Lane Johnson has faced a murderers’ row of pass rushers this season.
The Eagles’ right tackle has lined up across from the Redskins’ Ryan Kerrigan (twice), the Chargers’ Joey Bosa and Melvin Ingram, the Broncos’ Von Miller, the Cowboys’ DeMarcus Lawrence and the Raiders’ Khalil Mack, and has muzzled them all.
Yet another major challenge awaits Johnson on Saturday when he’ll take on the league’s 2016 sack king, Falcons edge rusher Vic Beasley, in the Eagles’ first playoff game in four years.
Beasley had 15½ sacks last season. He has six this year, including one in last week’s wild-card win over the Rams and one in the Falcons’ Week 17 win over Carolina that punched their playoff ticket.
“He beats a lot of tackles with speed off the edge,’’ Johnson said. “A lot of tackles line up real wide against him and they’re not real quick in getting back, and he’ll beat them around the edge.
“I respect him. I don’t fear any player anymore. But he’s a good player. Quick twitch. Similar to Mack. Maybe not quite as explosive, but he’s one of the more quick-twitchy guys in the league.’’
Johnson gave up just three sacks this season, none to the aforementioned group. One was to the Raiders’ Jihad Ward in Week 16 when Ward ran a stunt around Mack and Johnson failed to slide over and pick him up.
He gave up one in Week 8 to the 49ers’ Leger Douzable, who has 8½ career sacks in nine NFL seasons. And he gave up one back in Week 1 to the Redskins’ Matt Ioannidis.
His 20 total pressures allowed – the three sacks, four hits and 13 hurries – are the third fewest in the league among offensive tackles, according to numbers-crunching Pro Football Focus, behind only the Packers’ David Bakhtiari (12) and the Bucs’ Demar Dotson (14). But both Bakhtiari and Dotson played more than 100 fewer pass-play snaps than Johnson.
Johnson’s outstanding play this season earned him his first Pro Bowl invitation. The honors kept coming last week when he was a first-team All-Pro selection by the Associated Press.
“It started Week 1 in Washington,’’ Johnson said. “I hadn’t really played very well at the Redskins’ place [FedEx Field] in my career. But I had a good game.
“It started there and kept snowballing. Against Bosa and the Chargers, my confidence shot up. Against Von [Miller]. It just kept going up.’’
The guy who came out of Oklahoma in 2013 wondering whether he was good enough to play in the NFL, now feels there isn’t an edge rusher on the planet he can’t handle.
“All the guys that I’ve played against over my career, especially this year, just going against the best, who else am I going to see?’’ he asked. “Godzilla? I’ve seen every [top] pass rusher. It’s not like there’s an unknown out there.
“I respect every guy I go against, but I don’t fear them.’’
Johnson entered this season driven by the slings and arrows of disrespect. By the belief that many people, including fellow players, viewed him as a steroid cheat after two positive PED tests and last year’s 10-game suspension. By the belief that he never would be considered one of the league’s top offensive tackles as long as he played on the right side.
Then he made the Pro Bowl, and then he made All-Pro. What will he use for motivation now?
“All that doesn’t matter next year,’’ he said. “It’s going to be a clean slate. If I have a bad season [next year], people aren’t going to remember that I made All-Pro [this year]. It’s short-lived. It’s what have you done lately.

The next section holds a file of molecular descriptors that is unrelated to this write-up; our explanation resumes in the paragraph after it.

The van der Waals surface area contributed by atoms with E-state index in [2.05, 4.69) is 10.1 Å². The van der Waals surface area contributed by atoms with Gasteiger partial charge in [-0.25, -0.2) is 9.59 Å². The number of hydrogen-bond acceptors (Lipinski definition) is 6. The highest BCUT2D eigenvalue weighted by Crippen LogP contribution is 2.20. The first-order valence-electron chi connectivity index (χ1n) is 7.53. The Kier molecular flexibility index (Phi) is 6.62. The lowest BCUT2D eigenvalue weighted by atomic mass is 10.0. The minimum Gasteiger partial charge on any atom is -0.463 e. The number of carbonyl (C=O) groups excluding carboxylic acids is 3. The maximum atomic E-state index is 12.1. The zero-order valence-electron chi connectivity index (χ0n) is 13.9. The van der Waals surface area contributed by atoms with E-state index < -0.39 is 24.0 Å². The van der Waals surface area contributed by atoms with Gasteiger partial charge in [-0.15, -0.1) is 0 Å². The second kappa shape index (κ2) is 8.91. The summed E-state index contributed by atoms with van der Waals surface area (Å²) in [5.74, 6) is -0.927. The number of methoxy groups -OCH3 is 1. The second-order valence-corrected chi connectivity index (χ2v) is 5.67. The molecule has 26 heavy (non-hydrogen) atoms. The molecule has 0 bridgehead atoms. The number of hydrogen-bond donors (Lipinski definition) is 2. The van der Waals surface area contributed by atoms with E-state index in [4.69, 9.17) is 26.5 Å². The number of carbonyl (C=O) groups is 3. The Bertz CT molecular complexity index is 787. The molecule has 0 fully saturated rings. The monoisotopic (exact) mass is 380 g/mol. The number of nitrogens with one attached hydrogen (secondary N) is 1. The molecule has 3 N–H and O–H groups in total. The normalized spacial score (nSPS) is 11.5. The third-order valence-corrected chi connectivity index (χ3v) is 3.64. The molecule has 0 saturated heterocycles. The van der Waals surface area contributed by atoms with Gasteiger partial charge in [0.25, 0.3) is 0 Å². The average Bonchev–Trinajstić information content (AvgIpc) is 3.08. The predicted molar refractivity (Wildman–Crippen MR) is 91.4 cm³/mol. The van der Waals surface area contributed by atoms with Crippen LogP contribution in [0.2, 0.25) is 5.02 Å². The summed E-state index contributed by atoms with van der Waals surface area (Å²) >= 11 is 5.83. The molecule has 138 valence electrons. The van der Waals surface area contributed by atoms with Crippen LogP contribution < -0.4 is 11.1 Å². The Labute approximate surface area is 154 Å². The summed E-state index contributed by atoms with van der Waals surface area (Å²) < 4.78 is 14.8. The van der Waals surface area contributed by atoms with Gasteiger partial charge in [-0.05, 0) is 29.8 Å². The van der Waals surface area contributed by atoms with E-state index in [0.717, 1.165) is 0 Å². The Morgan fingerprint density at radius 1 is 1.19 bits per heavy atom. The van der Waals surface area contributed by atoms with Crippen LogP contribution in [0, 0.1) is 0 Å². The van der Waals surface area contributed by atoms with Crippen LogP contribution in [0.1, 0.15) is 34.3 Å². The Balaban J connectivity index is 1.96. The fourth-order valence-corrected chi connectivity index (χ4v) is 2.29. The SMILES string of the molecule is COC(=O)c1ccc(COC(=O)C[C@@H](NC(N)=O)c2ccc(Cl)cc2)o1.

“I appreciate [the recognition]. But I know that guys are going to try to go that much harder against me. So I need to be prepared. I know what’s coming.
“That’s one of the things I talked to JP [Jason Peters] about. When he got all of his accolades – I’m not comparing myself to him – but he said, ‘Hey, it’s not going to get easier. It’s only going to get harder.’’’
Johnson has spent most of this season protecting one of the league’s most mobile quarterbacks. Carson Wentz was Houdini. He could elude rushers and get outside the pocket and extend plays. He could negate a blocking mistake by Johnson or one of his other linemen.
But Wentz is out for the season. His replacement, Nick Foles, never will be mentioned in the same sentence or same paragraph or even the same book with Houdini.
Foles is a classic pocket passer. Johnson, though, suggested that, in many ways, it’s actually easier to block for Foles than it is for Wentz.
“We know the play isn’t going to be extended as much,’’ he said. “It’s not that it helps me out, but I know where Nick is going to be.
“From that standpoint, I know I have to keep my set lines at a certain point. I know he’s going to get the ball out pretty quick. So, it’s a little easier from that standpoint.’’
Johnson is one of the Eagles’ most cooperative players from a media standpoint. He talks after lopsided wins and heartbreaking losses. There are very few days when he isn’t open for business at his locker during media availability.
But he went on a rare word strike for a couple of days after the Eagles’ ugly Christmas night win over the Raiders. Initially, it was thought to have been a reaction to seeing his critical post-game comments about the officiating in print, even though he made a point of telling reporters to print what he said.
But this week, he said it had more to do with his frustration over the disrespect the media was showing the Eagles since Foles replaced Wentz.
“What bothered me was we were 12-2 and we were being treated like we were the Browns,’’ he said.
“But it happens. Although we don’t like it, it’s a good motivator. Having people write not-good things about you is the best motivator there is. Because then you can go and change it.
“Truth is, I’d rather have guys doubting us than patting us on the back heading into this game.’’